A new US State Department report released on Tuesday, June 27, on human trafficking downgraded China from Tier 2 to Tier 3 - the poorest ranking of three tiers - indicating that the country fails to meet the minimum standards of the Trafficking Victims Protection Act and is not taking meaningful actions to improve. The report cites alleged human rights violations such as forced labor among drug addicts and ethnic minorities, and the forcible repatriation of North Korean refugees despite threats that Pyongyang would punish returnees with prison sentences and forced labor. Meanwhile, the managing director of Humanity United, a nonprofit organization dedicated to ending human trafficking, expressed "serious concerns" about this year's report, due to the ''unjustified upgrades'' of Burma, Malaysia, and Qatar, as well as the failure to downgrade Thailand.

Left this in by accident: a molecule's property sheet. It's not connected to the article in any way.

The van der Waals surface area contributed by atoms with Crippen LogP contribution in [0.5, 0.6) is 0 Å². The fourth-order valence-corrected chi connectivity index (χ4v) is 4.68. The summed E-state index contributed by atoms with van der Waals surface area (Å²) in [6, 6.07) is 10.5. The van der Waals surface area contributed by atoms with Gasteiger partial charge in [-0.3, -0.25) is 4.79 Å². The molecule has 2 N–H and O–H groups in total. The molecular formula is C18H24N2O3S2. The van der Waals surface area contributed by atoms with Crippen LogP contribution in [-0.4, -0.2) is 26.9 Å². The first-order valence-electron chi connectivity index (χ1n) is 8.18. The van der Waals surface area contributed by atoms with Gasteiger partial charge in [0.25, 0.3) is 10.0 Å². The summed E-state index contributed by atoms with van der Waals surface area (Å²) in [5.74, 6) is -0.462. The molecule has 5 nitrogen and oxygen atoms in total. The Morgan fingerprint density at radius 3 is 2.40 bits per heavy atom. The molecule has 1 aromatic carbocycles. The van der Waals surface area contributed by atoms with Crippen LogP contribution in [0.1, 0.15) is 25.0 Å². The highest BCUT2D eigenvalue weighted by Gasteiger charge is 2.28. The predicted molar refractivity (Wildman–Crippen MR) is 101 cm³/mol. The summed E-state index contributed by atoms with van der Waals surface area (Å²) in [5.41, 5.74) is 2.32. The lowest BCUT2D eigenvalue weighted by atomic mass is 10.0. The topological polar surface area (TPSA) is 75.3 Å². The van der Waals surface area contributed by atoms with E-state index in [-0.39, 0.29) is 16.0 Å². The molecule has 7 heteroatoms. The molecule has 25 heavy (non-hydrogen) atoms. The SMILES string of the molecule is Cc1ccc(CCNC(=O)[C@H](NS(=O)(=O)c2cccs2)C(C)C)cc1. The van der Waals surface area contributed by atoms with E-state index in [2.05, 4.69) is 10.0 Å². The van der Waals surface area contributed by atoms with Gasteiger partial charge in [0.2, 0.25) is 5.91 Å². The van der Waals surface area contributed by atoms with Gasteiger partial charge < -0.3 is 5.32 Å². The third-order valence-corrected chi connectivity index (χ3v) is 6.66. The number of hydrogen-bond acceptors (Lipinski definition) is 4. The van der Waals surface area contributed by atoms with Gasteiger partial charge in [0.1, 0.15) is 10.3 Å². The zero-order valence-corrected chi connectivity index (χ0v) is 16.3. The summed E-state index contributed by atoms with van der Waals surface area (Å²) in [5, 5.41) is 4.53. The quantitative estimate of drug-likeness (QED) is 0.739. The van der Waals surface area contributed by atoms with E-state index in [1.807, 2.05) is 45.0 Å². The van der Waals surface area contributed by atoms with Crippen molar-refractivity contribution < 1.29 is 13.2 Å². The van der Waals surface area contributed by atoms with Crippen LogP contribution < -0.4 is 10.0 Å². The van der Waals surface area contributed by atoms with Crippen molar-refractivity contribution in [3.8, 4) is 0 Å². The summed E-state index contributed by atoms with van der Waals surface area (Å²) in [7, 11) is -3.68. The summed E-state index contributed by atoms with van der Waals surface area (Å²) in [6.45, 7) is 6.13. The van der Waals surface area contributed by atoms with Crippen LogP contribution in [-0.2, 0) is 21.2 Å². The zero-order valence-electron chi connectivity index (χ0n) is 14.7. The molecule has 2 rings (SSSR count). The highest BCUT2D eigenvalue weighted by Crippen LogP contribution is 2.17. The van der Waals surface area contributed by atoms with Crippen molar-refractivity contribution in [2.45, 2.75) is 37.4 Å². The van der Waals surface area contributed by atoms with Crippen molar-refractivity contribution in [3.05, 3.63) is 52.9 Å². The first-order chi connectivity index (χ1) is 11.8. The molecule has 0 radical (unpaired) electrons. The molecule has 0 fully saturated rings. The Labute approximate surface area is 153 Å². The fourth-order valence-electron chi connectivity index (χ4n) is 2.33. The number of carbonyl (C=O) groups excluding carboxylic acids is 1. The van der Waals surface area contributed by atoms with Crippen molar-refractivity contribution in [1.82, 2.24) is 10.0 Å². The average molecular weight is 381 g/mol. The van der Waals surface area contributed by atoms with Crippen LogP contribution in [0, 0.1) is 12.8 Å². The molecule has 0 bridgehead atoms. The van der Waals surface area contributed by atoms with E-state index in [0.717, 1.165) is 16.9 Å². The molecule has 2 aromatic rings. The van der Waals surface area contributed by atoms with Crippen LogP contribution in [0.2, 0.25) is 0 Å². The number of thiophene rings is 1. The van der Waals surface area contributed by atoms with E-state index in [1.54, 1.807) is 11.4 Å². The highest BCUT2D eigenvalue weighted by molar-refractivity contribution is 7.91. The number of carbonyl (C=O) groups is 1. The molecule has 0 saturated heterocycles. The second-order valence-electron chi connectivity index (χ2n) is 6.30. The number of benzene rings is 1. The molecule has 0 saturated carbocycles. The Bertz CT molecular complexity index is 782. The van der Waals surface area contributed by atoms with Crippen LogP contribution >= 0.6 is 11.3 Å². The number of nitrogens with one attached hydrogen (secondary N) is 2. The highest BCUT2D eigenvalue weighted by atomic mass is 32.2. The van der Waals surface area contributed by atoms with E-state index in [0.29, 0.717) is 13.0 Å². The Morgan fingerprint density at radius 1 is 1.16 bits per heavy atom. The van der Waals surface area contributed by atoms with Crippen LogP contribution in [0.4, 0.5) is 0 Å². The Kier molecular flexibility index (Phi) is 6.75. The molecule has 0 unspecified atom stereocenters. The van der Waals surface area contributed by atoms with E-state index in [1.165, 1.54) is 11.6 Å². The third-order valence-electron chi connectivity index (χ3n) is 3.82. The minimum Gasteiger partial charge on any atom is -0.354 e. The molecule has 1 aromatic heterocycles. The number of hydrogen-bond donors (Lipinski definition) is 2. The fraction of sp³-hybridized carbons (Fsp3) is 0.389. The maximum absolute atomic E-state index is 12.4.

The US State Department issues a yearly report on the global state of human trafficking. This year's findings group China along with other Tier 3 countries, including Syria, Iran, Russia, and North Korea. The Democratic Republic of the Congo, Guinea, and Mali were also downgraded to Tier 3 in this year's report. An estimated 20 million people are victims of human trafficking around the world.
China reacted angrily to the announcement, with a spokesperson for the Chinese Foreign Ministry criticizing the report as singling out the country unfairly and according to domestic US standards. The downgrade has the potential to further strain relations between the US and China, and the US could choose to restrict certain foreign aid funding in light of the report.